The story comes from the United States, but has had an echo all over the world: in mid-August a Californian judge issued a sentence destined to mark an important stage in the debate on the harmfulness of glyphosate, present in numerous herbicides and related legal events. In fact, the San Francisco Court of Justice has condemned Monsanto to compensate a gardener with 289 million dollars, Dewayne Johnson, who after thirty years working as a green maintainer in several schools became ill with cancer.
The gardener's lawyers attributed to the glyphosate contained in the herbicides that sprayed about thirty times a year the cause of the lymphoma that occurred four years ago (today man is at the terminal stage). The sentence is of historical significance if we consider that there are already thousands of people with events similar to those of the 46-year-old Californian gardener who turned to justice. Dewayne Johnson was the first to bring Monsanto (whose lawyers have appealed on appeal) to court.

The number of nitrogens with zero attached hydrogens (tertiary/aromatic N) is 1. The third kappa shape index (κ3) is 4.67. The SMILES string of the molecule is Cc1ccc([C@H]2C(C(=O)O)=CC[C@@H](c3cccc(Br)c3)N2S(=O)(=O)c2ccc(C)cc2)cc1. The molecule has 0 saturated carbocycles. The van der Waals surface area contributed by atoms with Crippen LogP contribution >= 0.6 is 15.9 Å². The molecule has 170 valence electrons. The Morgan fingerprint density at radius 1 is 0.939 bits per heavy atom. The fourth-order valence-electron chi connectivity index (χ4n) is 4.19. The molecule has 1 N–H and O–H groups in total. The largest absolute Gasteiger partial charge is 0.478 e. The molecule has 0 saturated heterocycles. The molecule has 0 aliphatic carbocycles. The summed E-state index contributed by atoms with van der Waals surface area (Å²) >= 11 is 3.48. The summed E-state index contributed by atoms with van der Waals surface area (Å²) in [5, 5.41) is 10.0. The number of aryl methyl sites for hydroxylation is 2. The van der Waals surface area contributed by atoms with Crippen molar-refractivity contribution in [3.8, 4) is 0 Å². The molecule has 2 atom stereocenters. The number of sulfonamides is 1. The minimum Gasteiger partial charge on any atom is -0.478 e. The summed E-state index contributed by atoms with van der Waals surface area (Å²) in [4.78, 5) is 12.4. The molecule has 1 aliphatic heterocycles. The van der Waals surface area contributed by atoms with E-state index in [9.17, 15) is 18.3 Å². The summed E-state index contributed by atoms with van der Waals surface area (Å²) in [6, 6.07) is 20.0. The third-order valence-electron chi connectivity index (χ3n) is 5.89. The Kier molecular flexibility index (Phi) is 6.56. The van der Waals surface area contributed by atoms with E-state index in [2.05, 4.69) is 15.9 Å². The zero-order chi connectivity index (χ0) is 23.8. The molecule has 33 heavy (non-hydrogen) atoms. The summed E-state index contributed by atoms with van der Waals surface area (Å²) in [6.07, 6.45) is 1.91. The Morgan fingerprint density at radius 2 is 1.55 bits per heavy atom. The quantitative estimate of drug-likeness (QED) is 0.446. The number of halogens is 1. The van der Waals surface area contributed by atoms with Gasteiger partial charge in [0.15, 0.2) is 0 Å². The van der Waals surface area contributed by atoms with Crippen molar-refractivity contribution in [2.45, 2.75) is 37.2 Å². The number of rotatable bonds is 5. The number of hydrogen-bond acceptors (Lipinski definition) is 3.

The argument advocated by Johnson's lawyers is that Monsanto would not correctly warn about the risks involved in using glyphosate, contained in the two products, Roundup and Ranger Pro, used by the gardener.
The controversial herbicide has been at the center of a lively debate also in Europe (we talked about it here): the point of the croc is its dangerousness and carcinogenic potential. In November of last year the EU states voted in favor of renewing the authorization to use glyphosate for another five years. In Italy (a country that has voted against) the compound remains banned, following the prohibition of the Ministry of Health of 2016, in areas frequented as parks, gardens, sports fields, green areas of educational and health facilities.
- The editorial staff -
Photo Credits: Monsanto RoundUp, 8/2014 by Mike Mozart of TheToyChannel and JeepersMedia on YouTube (Flickr)